Please, I have a 6 month leave to enter and when I arrived, I've showed a return ticket for the next week. Now I'd like to stay for 15 days more. Should I inform that to autorities? Thank you very much.

  • 4
    For clarity, what is your citizenship, how long did you originally plan to stay and how long have you already spent in the UK in the last 12 months?
    – Traveller
    Oct 24, 2018 at 8:10
  • I'm from Brazil, never been to the UK before. My first plan was to stay for 2 weeks. I spent 10 days and now I'd like to stay one more month. Thanks.
    – Maristela
    Oct 24, 2018 at 21:13
  • It is legal for you to stay longer and there is no requirement to inform Immigration. However, if you told the Immigration officer when you arrived that you would stay for two weeks, more than doubling the length of your stay could create problems for you on later visits. The next time you try to enter the UK visa-free, you may be questioned about what caused you to change your plans, and you could be refused entry if they don't like your answer.
    – Traveller
    Oct 24, 2018 at 22:08
  • 1
    Of course, you are aware that you are not allowed to work while you are in the UK? So the question of how you are going to support yourself for an entire additional month arises.
    – jcaron
    Oct 24, 2018 at 23:49

1 Answer 1


You’re allowed to stay until the time you were given upon entry, usually six months. You do not have to notify immigration.

Note however that changing your duration of stay significantly can make you appear unreliable or dishonest and subsequent visa applications may be denied.

If it is your first visit to the United Kingdom, it is better to stick to that duration you gave them officially. They are even sometimes denying people visa renewals for staying shorter than they indicated in their visa applications.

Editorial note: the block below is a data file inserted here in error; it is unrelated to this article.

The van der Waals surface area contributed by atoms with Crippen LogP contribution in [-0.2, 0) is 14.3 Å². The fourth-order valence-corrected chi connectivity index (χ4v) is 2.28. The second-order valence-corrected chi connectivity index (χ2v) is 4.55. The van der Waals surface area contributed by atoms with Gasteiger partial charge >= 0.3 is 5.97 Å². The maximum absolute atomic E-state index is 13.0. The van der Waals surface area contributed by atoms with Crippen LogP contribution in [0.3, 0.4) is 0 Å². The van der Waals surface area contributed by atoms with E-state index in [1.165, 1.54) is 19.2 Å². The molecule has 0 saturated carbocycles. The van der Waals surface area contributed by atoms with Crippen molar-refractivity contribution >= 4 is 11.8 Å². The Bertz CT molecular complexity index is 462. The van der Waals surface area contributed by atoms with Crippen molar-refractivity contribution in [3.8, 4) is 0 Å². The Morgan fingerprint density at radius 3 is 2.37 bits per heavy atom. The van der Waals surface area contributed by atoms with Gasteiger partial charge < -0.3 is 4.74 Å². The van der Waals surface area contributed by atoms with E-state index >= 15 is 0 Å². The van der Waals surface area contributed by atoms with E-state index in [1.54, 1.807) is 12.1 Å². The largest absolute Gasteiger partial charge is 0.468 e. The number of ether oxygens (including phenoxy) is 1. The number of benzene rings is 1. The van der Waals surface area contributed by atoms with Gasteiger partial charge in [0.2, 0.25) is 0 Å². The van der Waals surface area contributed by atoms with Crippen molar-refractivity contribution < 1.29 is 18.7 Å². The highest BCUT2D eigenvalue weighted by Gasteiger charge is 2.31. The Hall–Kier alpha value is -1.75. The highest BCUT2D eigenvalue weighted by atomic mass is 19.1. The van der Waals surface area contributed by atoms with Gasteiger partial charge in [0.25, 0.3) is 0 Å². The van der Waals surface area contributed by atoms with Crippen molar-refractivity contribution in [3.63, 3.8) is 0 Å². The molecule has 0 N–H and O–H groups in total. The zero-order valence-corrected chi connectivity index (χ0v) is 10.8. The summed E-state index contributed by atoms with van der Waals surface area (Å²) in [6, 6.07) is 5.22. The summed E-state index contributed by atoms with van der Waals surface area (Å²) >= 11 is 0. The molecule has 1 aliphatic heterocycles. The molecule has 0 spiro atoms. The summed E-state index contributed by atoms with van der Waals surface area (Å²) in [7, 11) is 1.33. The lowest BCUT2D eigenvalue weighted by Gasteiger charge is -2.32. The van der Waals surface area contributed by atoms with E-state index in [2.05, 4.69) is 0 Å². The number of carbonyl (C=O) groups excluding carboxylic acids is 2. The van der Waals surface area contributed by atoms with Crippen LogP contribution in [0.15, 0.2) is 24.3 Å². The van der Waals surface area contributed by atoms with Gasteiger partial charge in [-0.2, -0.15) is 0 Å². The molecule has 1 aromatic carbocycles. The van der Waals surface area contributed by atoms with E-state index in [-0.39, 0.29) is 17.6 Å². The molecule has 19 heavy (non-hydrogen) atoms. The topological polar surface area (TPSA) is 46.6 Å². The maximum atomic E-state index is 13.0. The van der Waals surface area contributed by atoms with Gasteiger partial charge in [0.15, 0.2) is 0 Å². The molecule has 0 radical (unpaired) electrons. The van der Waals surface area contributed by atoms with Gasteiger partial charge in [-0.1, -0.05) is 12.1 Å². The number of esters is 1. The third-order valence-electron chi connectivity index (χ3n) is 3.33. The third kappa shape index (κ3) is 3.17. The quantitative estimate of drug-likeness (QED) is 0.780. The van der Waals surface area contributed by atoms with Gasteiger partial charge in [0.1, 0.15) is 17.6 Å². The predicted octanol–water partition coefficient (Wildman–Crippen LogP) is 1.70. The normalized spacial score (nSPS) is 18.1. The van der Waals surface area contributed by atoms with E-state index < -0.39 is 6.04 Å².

• 2
    Do you have a source for saying that the UK is denying visas to people who visit for less time than originally planned? I’ve seen many questions on TSE about problems caused by extending visits, but don’t recall any about the opposite.
    – Traveller
    Oct 24, 2018 at 13:46
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  • @Phoog Thanks, hadn’t seen that one. I guess the overall risk profile is what influences decisions. My own partner, who comes from a third world country and depends on me for financial sponsorship, has visited the UK three times in the last four years. The first two times he extended his stay by one month; his third visit visa application this year was approved without problems and he arrived/departed on the date we stated in the application. He was interviewed by Immigration on arrival each time but was allowed to enter.
    – Traveller
    Oct 24, 2018 at 14:36
  • Actually, he is from one of the countries named in the Guardian news article referenced in the question.
    – Traveller
    Oct 24, 2018 at 14:45

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